LVMH - Moët HennessyLouis Vuitton has captured the essence of luxury living with their new website Nowness. Fashion, Art, Culture, and Travel. The most captivating multimedia experience, Nowness highlights the inspiration, the pulse, and the unadulterated spirit of all things luxe. There are no products for sale. There are no giant advertisements even pushing products.

I read an article in one of Conde Nast's fashion magazines for men recently that highlighted the attention to detail, the attitude, and the charming character of some of the world's best dressed men. Sure, being outfitted in some of the most sought after designs can make you look good; but possessing real depth, real character, and real manners, compassion, and joy make you look world class.

The same can be said for luxury fashion labels. Whether Haute Couture or of humble design and construction, when the inspiration, the depth, and the character of the brand's design is visible and understood, you suddenly appreciate and feel more affinity for that brand. To the unknowing shopper, Vietri is just another maker of dinnerware and flatware; yet to the educated client, Vietri is a fabulous American company founded by a mother and her daughters (the name Vietri signifying three lives) who fell in love with the ceramics they saw while on vacation in Italy, extended their trip to allow time to source a vendor, and began selling high quality Italian dinnerware in America. And I must say, bringing a beautiful plate from the freezer to the oven to the table is incredible luxury and convenience!

Everyone likes to feel good. As consumers, we want to know that the companies we love are doing their best to bring us the best possible product at the best possible price while making the best possible decisions. We understand that quality costs money, and you get what you pay for. And behind the counter on the business end, we understand that without quality products, and more importantly, without customers, our business would simply not exist.

Fashion travels. Style speaks. Fashion rocks. Style is art. Style and Fashion are now. Are you?

Tuesday, March 2, 2010

Fashionable Motivation and Motivating Fashions

A few days ago, a friend of mine sent me a text message.

"My roommate just said, 'if you dress mediocre, the world is your oyster.' Discuss."

My first response? "Wow. Wow. And Wow." My main point? If you dress mediocre, then you'll end up hunting and searching for treasure and inspiration and excitement with no guarantee of payoff. Not every oyster opens to a pearl. Some may look like authentic, freshwater pearls - but in reality are manufactured and not quite what they seem. Some oysters are too tough to open, and those mediocre dressers will simply give up. And some oysters are out of reach. If you look and act mediocre, you have to expect mediocre outcomes.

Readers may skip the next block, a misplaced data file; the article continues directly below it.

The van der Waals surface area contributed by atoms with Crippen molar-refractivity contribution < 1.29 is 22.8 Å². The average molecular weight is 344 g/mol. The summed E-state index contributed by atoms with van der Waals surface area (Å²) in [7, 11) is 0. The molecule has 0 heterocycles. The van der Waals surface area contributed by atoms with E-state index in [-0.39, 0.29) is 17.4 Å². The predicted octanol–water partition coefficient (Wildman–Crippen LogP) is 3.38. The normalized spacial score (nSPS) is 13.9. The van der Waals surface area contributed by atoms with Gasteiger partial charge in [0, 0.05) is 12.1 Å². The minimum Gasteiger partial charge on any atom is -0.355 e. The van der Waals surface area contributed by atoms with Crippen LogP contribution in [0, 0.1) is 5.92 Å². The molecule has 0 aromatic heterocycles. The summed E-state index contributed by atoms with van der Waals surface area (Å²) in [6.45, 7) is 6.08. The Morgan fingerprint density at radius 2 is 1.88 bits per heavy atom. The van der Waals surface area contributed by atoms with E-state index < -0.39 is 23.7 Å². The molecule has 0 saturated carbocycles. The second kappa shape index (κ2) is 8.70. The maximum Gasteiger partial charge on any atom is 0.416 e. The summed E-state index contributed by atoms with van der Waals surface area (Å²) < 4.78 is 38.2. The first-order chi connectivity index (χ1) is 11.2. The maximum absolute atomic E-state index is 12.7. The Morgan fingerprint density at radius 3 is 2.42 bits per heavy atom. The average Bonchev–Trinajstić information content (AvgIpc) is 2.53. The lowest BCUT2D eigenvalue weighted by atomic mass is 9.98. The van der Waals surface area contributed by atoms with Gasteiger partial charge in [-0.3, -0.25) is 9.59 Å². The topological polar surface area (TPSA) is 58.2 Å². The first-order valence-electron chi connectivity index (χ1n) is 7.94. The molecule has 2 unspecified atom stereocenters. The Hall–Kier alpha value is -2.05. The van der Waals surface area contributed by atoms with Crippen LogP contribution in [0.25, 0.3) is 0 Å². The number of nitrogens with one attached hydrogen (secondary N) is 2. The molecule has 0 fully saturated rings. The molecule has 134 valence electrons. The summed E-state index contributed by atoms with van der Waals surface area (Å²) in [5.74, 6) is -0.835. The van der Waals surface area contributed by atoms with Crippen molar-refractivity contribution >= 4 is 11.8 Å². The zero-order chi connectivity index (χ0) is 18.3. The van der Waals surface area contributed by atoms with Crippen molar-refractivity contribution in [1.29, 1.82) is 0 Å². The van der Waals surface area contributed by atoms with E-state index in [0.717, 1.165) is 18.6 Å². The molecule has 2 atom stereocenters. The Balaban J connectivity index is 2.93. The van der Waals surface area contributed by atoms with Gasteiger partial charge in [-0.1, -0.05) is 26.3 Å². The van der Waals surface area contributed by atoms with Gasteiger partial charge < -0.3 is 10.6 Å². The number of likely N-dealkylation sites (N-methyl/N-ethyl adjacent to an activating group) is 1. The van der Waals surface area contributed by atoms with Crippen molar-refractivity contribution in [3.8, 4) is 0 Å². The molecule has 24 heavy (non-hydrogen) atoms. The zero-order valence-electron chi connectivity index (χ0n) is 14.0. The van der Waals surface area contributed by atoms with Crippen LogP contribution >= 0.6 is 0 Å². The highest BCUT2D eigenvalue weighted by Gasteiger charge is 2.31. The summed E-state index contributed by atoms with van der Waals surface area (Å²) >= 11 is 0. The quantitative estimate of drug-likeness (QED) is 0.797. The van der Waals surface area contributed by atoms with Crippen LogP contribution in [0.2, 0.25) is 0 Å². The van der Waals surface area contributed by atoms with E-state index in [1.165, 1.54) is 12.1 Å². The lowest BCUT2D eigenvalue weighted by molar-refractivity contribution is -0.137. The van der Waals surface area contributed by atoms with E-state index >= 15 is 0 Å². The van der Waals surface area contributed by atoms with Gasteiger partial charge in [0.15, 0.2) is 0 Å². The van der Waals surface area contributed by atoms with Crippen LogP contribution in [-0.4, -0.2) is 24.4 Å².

His roommate's argument? Basically that if you look 'average', you can go to any kind of bar. But if you look good - you can only go to nice bars.

My response again? Quite the contrary. Atmosphere is always alterable. You can wear a fabulous 3 piece suit to Chili's or your neighbourhood grill and fit in just fine based on your approach, attitude, and the way you carry yourself. And you can wear shorts and a rugby shirt to Morton's or Ruth's Chris or another higher end establishment if, again, you have the proper approach, attitude, and aura.

Most simply: If you let your clothes dictate where you can and cannot go, the world is not your oyster - but your prison.

And going back to the original statement about "being average lets you go to any type of bar" really made me think more about why we go to bars in the first place. You go to bars for entertainment, for socializing, for drinking, and for meeting people - whether potential mates, friends, or just random conversation. No one wants to be with average people. And for sure, no one wants to date or mate just an average lover.

After thinking about this brief message exchange, I started thinking about the importance of approach, attitude, and aura in many activities.

When I was little, my family and I would eat some pretty fabulous meals. At the end of the meal, when everyone was stuffed full of delicious foods and had engaged in stimulating, meaningful conversation, my Father would comment that this is the difference between eating and dining. Eating is a necessity. Dining might involve a bit more planning and resources, but is significantly more meaningful and enjoyable.

This same concept can be applied to fashion. There's a huge divide in dressing out of necessity and dressing with fashion and style. Uniforms are perfect for protecting yourself from danger, weather or work related elements, or because you're simply required to do so. But expressing your style through daily fashions brings vitality, colour, and texture. You've never seen Scott Schuman photograph a mundane, lacklustre ensemble; it wouldn't even catch his eye.

I'm not saying we should all go out and mimic the avant-garde trends of the latest runway show in Paris or Milano. First impressions are often the only chance we get in life. So put your best food forward. Live and act with purpose. Make the sidewalk your catwalk. And the world will truly be your oyster.